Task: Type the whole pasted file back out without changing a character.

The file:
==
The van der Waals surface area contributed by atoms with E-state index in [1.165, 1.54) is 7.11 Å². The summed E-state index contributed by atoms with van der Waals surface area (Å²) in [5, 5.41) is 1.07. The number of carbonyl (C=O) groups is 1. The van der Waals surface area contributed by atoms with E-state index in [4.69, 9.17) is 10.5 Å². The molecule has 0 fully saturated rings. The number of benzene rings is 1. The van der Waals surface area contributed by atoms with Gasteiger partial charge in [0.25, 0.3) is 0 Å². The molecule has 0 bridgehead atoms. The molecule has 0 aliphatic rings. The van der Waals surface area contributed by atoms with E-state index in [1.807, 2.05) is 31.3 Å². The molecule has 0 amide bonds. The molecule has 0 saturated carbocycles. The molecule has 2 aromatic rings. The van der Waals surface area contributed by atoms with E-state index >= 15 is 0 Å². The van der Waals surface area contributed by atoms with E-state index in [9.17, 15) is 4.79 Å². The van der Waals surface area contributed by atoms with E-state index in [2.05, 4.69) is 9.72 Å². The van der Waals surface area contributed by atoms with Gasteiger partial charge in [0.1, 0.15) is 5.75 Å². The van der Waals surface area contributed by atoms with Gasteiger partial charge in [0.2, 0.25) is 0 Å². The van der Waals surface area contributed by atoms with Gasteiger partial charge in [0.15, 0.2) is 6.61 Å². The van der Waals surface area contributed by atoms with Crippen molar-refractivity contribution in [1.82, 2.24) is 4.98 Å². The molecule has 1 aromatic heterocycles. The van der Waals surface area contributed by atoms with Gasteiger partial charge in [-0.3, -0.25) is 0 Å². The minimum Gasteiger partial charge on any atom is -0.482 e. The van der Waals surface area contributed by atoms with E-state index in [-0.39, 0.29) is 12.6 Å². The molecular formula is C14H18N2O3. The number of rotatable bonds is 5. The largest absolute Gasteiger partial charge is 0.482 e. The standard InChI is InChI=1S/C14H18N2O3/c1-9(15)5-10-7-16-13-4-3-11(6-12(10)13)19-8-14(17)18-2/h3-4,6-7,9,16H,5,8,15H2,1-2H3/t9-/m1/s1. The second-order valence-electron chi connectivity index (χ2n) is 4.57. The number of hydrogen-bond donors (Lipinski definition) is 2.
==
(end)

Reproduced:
The van der Waals surface area contributed by atoms with E-state index in [1.165, 1.54) is 7.11 Å². The summed E-state index contributed by atoms with van der Waals surface area (Å²) in [5, 5.41) is 1.07. The number of carbonyl (C=O) groups is 1. The van der Waals surface area contributed by atoms with E-state index in [4.69, 9.17) is 10.5 Å². The molecule has 0 fully saturated rings. The number of benzene rings is 1. The van der Waals surface area contributed by atoms with Gasteiger partial charge in [0.25, 0.3) is 0 Å². The molecule has 0 bridgehead atoms. The molecule has 0 aliphatic rings. The van der Waals surface area contributed by atoms with E-state index in [1.807, 2.05) is 31.3 Å². The molecule has 0 amide bonds. The molecule has 0 saturated carbocycles. The molecule has 2 aromatic rings. The van der Waals surface area contributed by atoms with E-state index >= 15 is 0 Å². The van der Waals surface area contributed by atoms with E-state index in [9.17, 15) is 4.79 Å². The van der Waals surface area contributed by atoms with E-state index in [2.05, 4.69) is 9.72 Å². The van der Waals surface area contributed by atoms with Gasteiger partial charge in [0.1, 0.15) is 5.75 Å². The van der Waals surface area contributed by atoms with Gasteiger partial charge in [0.2, 0.25) is 0 Å². The van der Waals surface area contributed by atoms with Gasteiger partial charge in [0.15, 0.2) is 6.61 Å². The van der Waals surface area contributed by atoms with Crippen molar-refractivity contribution in [1.82, 2.24) is 4.98 Å². The molecule has 1 aromatic heterocycles. The van der Waals surface area contributed by atoms with Gasteiger partial charge in [-0.3, -0.25) is 0 Å². The minimum Gasteiger partial charge on any atom is -0.482 e. The van der Waals surface area contributed by atoms with E-state index in [-0.39, 0.29) is 12.6 Å². The molecular formula is C14H18N2O3. The number of rotatable bonds is 5. The largest absolute Gasteiger partial charge is 0.482 e. The standard InChI is InChI=1S/C14H18N2O3/c1-9(15)5-10-7-16-13-4-3-11(6-12(10)13)19-8-14(17)18-2/h3-4,6-7,9,16H,5,8,15H2,1-2H3/t9-/m1/s1. The second-order valence-electron chi connectivity index (χ2n) is 4.57. The number of hydrogen-bond donors (Lipinski definition) is 2.